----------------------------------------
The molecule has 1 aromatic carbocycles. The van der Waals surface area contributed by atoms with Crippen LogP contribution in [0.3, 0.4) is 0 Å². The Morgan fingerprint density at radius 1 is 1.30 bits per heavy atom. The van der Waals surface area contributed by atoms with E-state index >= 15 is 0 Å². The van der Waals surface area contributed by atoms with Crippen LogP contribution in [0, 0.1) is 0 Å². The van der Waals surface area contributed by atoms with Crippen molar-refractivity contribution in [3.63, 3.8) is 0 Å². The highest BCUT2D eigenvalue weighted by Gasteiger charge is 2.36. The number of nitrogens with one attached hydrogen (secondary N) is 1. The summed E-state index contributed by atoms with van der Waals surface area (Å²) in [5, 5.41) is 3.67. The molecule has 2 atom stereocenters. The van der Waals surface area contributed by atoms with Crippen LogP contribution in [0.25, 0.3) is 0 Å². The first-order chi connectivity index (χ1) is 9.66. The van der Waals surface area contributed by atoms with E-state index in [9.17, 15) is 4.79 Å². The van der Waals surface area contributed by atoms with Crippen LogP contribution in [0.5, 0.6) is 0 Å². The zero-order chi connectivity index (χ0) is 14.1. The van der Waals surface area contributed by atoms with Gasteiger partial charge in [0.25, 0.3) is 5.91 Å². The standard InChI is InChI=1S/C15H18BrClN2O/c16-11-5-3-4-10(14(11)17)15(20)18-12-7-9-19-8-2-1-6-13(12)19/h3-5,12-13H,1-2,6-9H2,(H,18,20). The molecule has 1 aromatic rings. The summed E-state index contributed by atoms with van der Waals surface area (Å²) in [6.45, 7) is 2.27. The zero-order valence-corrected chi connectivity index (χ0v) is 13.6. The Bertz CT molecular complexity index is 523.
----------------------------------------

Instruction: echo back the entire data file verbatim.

The molecule has 1 aromatic carbocycles. The van der Waals surface area contributed by atoms with Crippen LogP contribution in [0.3, 0.4) is 0 Å². The Morgan fingerprint density at radius 1 is 1.30 bits per heavy atom. The van der Waals surface area contributed by atoms with E-state index >= 15 is 0 Å². The van der Waals surface area contributed by atoms with Crippen LogP contribution in [0, 0.1) is 0 Å². The van der Waals surface area contributed by atoms with Crippen molar-refractivity contribution in [3.63, 3.8) is 0 Å². The highest BCUT2D eigenvalue weighted by Gasteiger charge is 2.36. The number of nitrogens with one attached hydrogen (secondary N) is 1. The summed E-state index contributed by atoms with van der Waals surface area (Å²) in [5, 5.41) is 3.67. The molecule has 2 atom stereocenters. The van der Waals surface area contributed by atoms with Crippen LogP contribution in [0.25, 0.3) is 0 Å². The first-order chi connectivity index (χ1) is 9.66. The van der Waals surface area contributed by atoms with E-state index in [9.17, 15) is 4.79 Å². The van der Waals surface area contributed by atoms with Crippen LogP contribution in [0.5, 0.6) is 0 Å². The zero-order chi connectivity index (χ0) is 14.1. The van der Waals surface area contributed by atoms with Gasteiger partial charge in [0.25, 0.3) is 5.91 Å². The standard InChI is InChI=1S/C15H18BrClN2O/c16-11-5-3-4-10(14(11)17)15(20)18-12-7-9-19-8-2-1-6-13(12)19/h3-5,12-13H,1-2,6-9H2,(H,18,20). The molecule has 1 aromatic rings. The summed E-state index contributed by atoms with van der Waals surface area (Å²) in [6.45, 7) is 2.27. The zero-order valence-corrected chi connectivity index (χ0v) is 13.6. The Bertz CT molecular complexity index is 523.